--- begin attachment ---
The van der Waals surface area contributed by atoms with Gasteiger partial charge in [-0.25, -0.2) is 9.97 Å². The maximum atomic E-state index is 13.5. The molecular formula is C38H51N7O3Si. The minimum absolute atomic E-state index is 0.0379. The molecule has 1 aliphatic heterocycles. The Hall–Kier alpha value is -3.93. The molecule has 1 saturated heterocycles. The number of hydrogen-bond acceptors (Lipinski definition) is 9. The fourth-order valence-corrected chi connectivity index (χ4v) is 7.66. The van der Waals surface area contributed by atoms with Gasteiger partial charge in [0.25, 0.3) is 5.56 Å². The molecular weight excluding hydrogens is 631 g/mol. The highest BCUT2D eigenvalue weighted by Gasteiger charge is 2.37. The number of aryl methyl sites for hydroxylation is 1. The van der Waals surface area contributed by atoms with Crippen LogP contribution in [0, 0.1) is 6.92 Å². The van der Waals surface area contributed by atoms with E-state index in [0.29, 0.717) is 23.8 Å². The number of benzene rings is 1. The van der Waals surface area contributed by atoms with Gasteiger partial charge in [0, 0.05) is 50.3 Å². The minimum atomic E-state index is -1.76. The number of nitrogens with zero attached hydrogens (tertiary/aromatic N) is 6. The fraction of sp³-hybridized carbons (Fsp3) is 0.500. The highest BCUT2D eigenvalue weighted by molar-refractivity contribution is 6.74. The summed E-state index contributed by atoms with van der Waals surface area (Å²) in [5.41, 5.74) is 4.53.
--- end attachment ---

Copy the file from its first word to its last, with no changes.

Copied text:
The van der Waals surface area contributed by atoms with Gasteiger partial charge in [-0.25, -0.2) is 9.97 Å². The maximum atomic E-state index is 13.5. The molecular formula is C38H51N7O3Si. The minimum absolute atomic E-state index is 0.0379. The molecule has 1 aliphatic heterocycles. The Hall–Kier alpha value is -3.93. The molecule has 1 saturated heterocycles. The number of hydrogen-bond acceptors (Lipinski definition) is 9. The fourth-order valence-corrected chi connectivity index (χ4v) is 7.66. The van der Waals surface area contributed by atoms with Gasteiger partial charge in [0.25, 0.3) is 5.56 Å². The molecular weight excluding hydrogens is 631 g/mol. The highest BCUT2D eigenvalue weighted by Gasteiger charge is 2.37. The number of aryl methyl sites for hydroxylation is 1. The van der Waals surface area contributed by atoms with Crippen LogP contribution in [0, 0.1) is 6.92 Å². The van der Waals surface area contributed by atoms with E-state index in [0.29, 0.717) is 23.8 Å². The number of benzene rings is 1. The van der Waals surface area contributed by atoms with Gasteiger partial charge in [0, 0.05) is 50.3 Å². The minimum atomic E-state index is -1.76. The number of nitrogens with zero attached hydrogens (tertiary/aromatic N) is 6. The fraction of sp³-hybridized carbons (Fsp3) is 0.500. The highest BCUT2D eigenvalue weighted by molar-refractivity contribution is 6.74. The summed E-state index contributed by atoms with van der Waals surface area (Å²) in [5.41, 5.74) is 4.53.